Terrorists leave jails unnoticed as India’s spies bicker

Bloomberg

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India's National Investigating Agency (NIA) personnel escort a hooded suspect (C) believed to be Yasin Bhatkal, the alleged founder of militant group Indian Mujahideen, at the Patiala House courts in New Delhi on August 30, 2013. India's National Investigating Agency (NIA) personnel escort a hooded suspect (C) believed to be Yasin Bhatkal, the alleged founder of militant group Indian Mujahideen, at the Patiala House courts in New Delhi on August 30, 2013.

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When police in India’s third-largest city released Yasin Bhatkal in 2010 for peddling fake currency, they had no idea they had freed the leader of the country’s most dangerous home-grown Islamic terrorist group.
Within three months, he masterminded bombings that killed 17 people, the deadliest attacks since a November 2008 assault on luxury hotels and a railway station in Mumbai took about 160 lives. Since then, not much has changed: Kolkata Police Commissioner Surajit Kar Purkayastha said his officers still don’t know if they’re releasing wanted terrorists like Bhatkal.
“There’s very little we can do to stop this from happening today unless one of our officers recognizes the man’s face,” Purkayastha said by phone last month. “Especially if he doesn’t have a previous record.”
Renewed threats from al-Qaeda and Taliban militants are increasing pressure on Prime Minister Narendra Modi to boost India’s defenses. The country of 1.2 billion people has lagged in improving its terrorist-fighting capabilities over the past decade even as the planned U.S. exit from Afghanistan makes it more likely that Pakistan-based fighters who had targeted American troops will turn their weapons on India.
“India isn’t lacking in resources,” Omar Hamid, head of Asia Pacific Country Risk at IHS Inc., said by phone from London, adding that Indonesia and China have done more to counter terrorist threats. “It’s a matter of coordination between the organizations that already exist.”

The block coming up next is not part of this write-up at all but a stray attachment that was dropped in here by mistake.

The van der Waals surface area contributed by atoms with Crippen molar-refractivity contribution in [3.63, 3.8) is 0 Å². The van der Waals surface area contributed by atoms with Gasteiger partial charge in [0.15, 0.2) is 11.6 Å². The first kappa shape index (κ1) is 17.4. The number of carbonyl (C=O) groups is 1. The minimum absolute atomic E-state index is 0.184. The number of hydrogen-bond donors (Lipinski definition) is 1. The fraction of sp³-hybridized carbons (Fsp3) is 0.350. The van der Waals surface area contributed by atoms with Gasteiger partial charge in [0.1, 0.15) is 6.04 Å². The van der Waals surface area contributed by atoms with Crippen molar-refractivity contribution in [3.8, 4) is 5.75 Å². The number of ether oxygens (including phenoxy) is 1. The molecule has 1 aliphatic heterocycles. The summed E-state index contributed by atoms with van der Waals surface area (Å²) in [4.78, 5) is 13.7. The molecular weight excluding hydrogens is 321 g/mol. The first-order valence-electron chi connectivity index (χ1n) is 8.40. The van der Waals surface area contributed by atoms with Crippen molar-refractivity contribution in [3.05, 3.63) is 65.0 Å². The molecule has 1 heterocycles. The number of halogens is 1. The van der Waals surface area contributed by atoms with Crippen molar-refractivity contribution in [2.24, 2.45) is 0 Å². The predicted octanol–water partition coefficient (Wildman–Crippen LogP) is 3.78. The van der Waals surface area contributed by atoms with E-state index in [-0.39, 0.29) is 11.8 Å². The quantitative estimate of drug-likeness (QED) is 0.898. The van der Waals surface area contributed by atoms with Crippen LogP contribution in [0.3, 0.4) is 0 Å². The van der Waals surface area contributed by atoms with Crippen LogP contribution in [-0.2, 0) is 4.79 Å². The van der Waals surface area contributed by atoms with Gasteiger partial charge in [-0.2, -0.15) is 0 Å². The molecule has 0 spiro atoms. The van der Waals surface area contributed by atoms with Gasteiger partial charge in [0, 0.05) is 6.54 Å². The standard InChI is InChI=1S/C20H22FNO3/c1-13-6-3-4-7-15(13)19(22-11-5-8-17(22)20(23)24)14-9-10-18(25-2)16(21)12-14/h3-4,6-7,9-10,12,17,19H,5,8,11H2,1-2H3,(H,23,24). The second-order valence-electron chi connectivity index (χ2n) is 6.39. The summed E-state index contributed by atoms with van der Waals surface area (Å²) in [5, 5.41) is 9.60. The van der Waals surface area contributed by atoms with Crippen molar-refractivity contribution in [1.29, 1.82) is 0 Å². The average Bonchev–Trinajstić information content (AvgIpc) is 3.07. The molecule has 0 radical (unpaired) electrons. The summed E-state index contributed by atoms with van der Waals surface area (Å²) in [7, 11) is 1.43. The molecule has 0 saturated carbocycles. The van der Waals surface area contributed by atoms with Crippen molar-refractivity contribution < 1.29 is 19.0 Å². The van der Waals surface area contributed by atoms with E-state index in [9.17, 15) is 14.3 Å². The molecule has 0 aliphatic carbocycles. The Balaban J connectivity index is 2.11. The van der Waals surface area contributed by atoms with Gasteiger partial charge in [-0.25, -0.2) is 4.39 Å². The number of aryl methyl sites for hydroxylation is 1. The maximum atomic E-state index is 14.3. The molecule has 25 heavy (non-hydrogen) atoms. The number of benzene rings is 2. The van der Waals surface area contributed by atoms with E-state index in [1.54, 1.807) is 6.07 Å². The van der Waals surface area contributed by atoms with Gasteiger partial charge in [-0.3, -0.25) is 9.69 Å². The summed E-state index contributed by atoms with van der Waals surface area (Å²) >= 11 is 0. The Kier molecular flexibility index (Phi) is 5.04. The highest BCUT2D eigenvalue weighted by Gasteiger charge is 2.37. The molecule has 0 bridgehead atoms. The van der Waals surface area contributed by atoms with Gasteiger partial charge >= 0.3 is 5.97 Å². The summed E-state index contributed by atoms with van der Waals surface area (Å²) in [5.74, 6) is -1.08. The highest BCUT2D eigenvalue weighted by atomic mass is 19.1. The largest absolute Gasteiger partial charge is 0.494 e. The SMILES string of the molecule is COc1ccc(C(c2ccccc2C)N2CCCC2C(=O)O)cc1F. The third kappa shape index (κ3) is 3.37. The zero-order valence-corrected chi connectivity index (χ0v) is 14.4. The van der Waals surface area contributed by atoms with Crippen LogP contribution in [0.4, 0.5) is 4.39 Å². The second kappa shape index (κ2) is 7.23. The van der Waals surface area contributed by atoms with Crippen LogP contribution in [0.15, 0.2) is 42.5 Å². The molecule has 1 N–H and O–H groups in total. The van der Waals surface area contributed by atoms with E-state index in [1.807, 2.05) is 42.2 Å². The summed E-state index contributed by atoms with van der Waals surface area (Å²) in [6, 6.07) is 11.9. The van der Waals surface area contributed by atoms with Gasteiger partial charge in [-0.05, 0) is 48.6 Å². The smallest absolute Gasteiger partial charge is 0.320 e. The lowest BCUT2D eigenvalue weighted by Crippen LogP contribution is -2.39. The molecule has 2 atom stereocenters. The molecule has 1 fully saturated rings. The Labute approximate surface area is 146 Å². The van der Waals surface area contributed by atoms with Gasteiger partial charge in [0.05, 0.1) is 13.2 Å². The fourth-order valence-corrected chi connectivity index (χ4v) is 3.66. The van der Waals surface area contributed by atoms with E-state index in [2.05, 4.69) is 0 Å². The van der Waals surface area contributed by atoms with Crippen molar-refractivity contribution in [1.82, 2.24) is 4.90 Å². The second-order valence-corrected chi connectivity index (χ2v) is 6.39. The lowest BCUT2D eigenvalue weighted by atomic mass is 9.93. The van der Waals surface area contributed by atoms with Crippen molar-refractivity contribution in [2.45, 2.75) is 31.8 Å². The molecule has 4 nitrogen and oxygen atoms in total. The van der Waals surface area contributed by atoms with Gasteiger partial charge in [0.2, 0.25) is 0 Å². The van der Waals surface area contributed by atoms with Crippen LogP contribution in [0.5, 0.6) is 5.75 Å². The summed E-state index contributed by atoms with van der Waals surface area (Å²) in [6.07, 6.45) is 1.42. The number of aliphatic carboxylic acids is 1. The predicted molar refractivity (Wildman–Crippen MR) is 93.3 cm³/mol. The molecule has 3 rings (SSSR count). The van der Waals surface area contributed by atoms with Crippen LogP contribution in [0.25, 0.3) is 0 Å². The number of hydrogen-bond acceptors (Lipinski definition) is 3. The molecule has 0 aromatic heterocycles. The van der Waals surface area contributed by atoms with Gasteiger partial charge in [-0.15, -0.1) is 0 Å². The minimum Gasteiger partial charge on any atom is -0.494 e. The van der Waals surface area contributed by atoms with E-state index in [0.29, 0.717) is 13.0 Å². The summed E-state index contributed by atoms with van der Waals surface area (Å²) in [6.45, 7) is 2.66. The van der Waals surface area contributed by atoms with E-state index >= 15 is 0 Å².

Database delayed
Two incidents this week underlined the heightened risk in Kolkata and throughout India. A suicide blast near the site of a daily flag-lowering ceremony on the India-Pakistan border killed more than 50 people, while separately India’s Navy withdrew two warships from Kolkata’s port due to the threat of an attack during a planned public viewing.
The 2008 Mumbai attacks triggered calls to remove the walls separating intelligence agencies. Former Prime Minister Manmohan Singh proposed creating a central database called the National Intelligence Grid, or NATGRID, which would cull records from about two dozen sources so police officers could easily find out if they had a terrorist suspect in custody.
Six years later, NATGRID still isn’t operational. While construction work began 11 months ago on data centers in Delhi and Bengaluru, an April deadline to finish them has passed. The government doesn’t have a timetable for when NATGRID will come online, according to K.S Dhatwalia, a spokesman for India’s Ministry of Home Affairs, which oversees the project.
Files in toilets
“In Indian intelligence circles they don’t like to share,” said Alok Vijayant, a director at the National Technical Research Organisation, an intelligence body set up in 2004 for high-technology surveillance. “Not even poison is given out free of cost.”

Pakistani relatives gather around the bodies of blast victims at a hospital after a suicide bomb attack near the Wagah border gate on Nov. 2, 2014.
In May, after Modi won the biggest Indian election mandate in 30 years, the government decided not to extend the contract of Raghu Raman, NATGRID’s former chief executive officer who had served in India’s army and spent five years building the network’s foundation. His replacement has yet to be named.